Daily Briefing: €50bn German stimulus, EU's pledge to struggling businesses, General Electric fraud accusations

29 May: Your round-up of the global issues leading today's agenda

29 May: Your round-up of the global issues leading today's agenda


  • German Chancellor Angela Merkel is preparing a second phase of stimulus of between 50 billion euros ($55 billion) and 100 billion euros to turbo-charge the economy’s recovery from the coronavirus crisis, according to a person with knowledge of the matter, Bloomberg says. Finance Minister Olaf Scholz and his Social Democrat group want spending at the upper end of that range, while Merkel’s ruling conservative bloc is pushing back to avoid too much debt, said the person, who declined to be identified because discussions are confidential. Officials compiling proposals from ministries will present them to a meeting of coalition leaders in Berlin on Tuesday.

     
  • The UK tax authority has accused General Electric of fraud in a $1bn dispute over tax deductions claimed by the industrial conglomerate going back 16 years, The Financial Times reports. HM Revenue & Customs launched a claim against GE in 2018 arguing interest deductions claimed between 2004 and 2015 by six of its group companies, including financial services unit GE Capital were not correct.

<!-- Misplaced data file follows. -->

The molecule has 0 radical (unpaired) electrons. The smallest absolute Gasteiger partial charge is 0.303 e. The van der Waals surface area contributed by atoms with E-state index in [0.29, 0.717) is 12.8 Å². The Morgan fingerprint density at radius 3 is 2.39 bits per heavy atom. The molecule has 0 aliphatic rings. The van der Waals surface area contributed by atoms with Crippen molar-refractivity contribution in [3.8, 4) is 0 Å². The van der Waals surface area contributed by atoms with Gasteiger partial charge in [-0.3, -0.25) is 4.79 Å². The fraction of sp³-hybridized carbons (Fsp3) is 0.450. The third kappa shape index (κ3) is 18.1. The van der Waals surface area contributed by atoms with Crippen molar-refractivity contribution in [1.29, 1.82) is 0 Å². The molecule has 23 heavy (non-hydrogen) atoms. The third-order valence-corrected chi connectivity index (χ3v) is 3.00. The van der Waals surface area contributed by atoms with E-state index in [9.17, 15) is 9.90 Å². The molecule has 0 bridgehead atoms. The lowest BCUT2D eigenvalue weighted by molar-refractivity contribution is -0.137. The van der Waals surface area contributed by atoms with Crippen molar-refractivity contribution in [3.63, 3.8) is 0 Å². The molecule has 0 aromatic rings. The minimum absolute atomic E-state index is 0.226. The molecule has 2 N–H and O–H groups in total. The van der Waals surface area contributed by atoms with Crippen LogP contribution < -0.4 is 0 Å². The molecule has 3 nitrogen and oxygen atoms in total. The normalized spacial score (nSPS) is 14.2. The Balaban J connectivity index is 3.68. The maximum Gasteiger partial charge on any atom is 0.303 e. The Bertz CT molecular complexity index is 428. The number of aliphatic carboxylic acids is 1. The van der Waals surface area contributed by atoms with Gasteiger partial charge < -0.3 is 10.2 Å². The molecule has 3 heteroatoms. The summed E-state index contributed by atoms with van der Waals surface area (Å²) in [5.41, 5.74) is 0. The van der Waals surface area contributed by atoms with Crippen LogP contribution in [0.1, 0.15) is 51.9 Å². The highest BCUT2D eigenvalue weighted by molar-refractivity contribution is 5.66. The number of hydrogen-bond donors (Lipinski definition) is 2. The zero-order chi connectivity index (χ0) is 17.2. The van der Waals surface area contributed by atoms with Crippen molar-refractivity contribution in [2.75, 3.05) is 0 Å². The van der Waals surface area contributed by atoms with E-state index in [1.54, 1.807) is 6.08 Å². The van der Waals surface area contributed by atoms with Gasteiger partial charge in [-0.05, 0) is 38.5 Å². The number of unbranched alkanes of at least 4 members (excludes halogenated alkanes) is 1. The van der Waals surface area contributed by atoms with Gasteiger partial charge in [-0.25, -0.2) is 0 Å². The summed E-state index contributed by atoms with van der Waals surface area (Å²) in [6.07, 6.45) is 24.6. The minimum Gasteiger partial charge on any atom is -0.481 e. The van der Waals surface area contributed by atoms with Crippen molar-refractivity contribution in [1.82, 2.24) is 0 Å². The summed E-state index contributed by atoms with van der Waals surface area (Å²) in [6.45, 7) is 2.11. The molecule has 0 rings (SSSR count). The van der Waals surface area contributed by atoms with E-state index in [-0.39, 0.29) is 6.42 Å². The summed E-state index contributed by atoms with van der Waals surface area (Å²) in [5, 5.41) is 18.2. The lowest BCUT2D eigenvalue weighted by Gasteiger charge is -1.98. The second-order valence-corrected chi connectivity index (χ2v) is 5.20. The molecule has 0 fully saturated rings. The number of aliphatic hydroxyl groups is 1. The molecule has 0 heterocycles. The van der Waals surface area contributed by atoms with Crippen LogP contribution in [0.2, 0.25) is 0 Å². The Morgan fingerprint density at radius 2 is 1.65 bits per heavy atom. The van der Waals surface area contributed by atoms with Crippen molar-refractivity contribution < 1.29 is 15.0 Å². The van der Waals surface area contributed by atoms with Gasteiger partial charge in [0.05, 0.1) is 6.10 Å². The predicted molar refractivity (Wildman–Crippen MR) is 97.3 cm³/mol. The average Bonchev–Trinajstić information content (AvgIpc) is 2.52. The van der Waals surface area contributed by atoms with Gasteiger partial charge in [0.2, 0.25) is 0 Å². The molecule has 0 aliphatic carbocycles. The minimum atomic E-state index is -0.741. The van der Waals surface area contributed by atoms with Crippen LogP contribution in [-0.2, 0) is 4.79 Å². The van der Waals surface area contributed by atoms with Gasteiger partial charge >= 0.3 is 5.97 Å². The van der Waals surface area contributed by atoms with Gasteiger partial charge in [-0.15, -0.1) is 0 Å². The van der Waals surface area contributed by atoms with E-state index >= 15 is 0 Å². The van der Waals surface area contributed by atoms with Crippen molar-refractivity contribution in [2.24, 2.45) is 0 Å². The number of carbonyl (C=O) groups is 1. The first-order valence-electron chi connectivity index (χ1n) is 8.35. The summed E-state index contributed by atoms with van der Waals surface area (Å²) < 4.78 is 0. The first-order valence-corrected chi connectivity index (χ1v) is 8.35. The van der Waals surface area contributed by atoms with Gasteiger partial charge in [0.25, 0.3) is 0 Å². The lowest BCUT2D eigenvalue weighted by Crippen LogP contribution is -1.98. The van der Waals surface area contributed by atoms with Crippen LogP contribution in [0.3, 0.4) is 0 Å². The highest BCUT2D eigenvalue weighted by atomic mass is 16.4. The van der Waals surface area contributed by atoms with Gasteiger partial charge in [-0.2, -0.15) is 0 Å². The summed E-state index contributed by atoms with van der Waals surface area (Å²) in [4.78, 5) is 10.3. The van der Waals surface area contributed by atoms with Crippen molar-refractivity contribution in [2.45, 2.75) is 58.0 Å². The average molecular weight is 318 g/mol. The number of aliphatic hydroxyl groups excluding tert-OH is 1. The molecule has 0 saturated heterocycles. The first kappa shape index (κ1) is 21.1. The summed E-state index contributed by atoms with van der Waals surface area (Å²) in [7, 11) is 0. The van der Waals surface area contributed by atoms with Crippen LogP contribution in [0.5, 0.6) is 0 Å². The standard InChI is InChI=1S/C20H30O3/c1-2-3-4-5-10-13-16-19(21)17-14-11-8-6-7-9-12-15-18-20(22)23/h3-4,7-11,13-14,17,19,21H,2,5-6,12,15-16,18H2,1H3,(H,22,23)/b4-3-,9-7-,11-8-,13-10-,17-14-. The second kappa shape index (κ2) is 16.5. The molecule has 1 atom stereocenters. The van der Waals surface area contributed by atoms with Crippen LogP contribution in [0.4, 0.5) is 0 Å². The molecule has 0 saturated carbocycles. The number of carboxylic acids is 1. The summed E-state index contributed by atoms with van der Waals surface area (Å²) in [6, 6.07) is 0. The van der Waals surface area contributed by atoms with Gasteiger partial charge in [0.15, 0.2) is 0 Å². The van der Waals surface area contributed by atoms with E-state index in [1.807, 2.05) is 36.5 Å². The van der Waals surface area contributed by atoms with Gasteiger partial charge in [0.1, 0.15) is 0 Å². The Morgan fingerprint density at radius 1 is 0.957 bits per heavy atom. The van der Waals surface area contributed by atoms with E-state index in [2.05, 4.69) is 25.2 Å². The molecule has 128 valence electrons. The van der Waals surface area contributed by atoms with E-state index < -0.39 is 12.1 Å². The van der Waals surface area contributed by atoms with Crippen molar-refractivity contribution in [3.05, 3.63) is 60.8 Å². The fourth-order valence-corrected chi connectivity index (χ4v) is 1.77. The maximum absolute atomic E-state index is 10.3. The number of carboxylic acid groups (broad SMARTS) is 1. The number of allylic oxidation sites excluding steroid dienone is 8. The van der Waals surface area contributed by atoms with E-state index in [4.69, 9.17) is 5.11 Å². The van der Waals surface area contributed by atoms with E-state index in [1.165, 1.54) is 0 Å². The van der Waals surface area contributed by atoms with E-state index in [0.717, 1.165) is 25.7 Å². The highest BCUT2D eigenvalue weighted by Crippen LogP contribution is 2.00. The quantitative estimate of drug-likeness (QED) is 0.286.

• The European Union has promised to solve problems in getting unprecedented government relief measures to companies so they can survive the coronavirus pandemic, Bloomberg says. While a number of good initiatives have been put in place across the 27-nation bloc, “the implementation is not even across member states,” European Commission Vice President Valdis Dombrovskis said in an interview.

 

  • Hundreds of Nissan workers on Thursday blocked roads and burned tires to protest the Japanese automaker’s decision to shut down its Barcelona plant in December, El País reports. The move, which had been widely anticipated but was officially announced at 10am on Thursday, means that 3,000 direct jobs will be lost. A total of around 20,000 workers are expected to be directly or indirectly affected by the closure of Nissan’s largest plant in Spain. Auto making is a major economic sector in Catalonia, contributing around 10 % of regional GDP.

 

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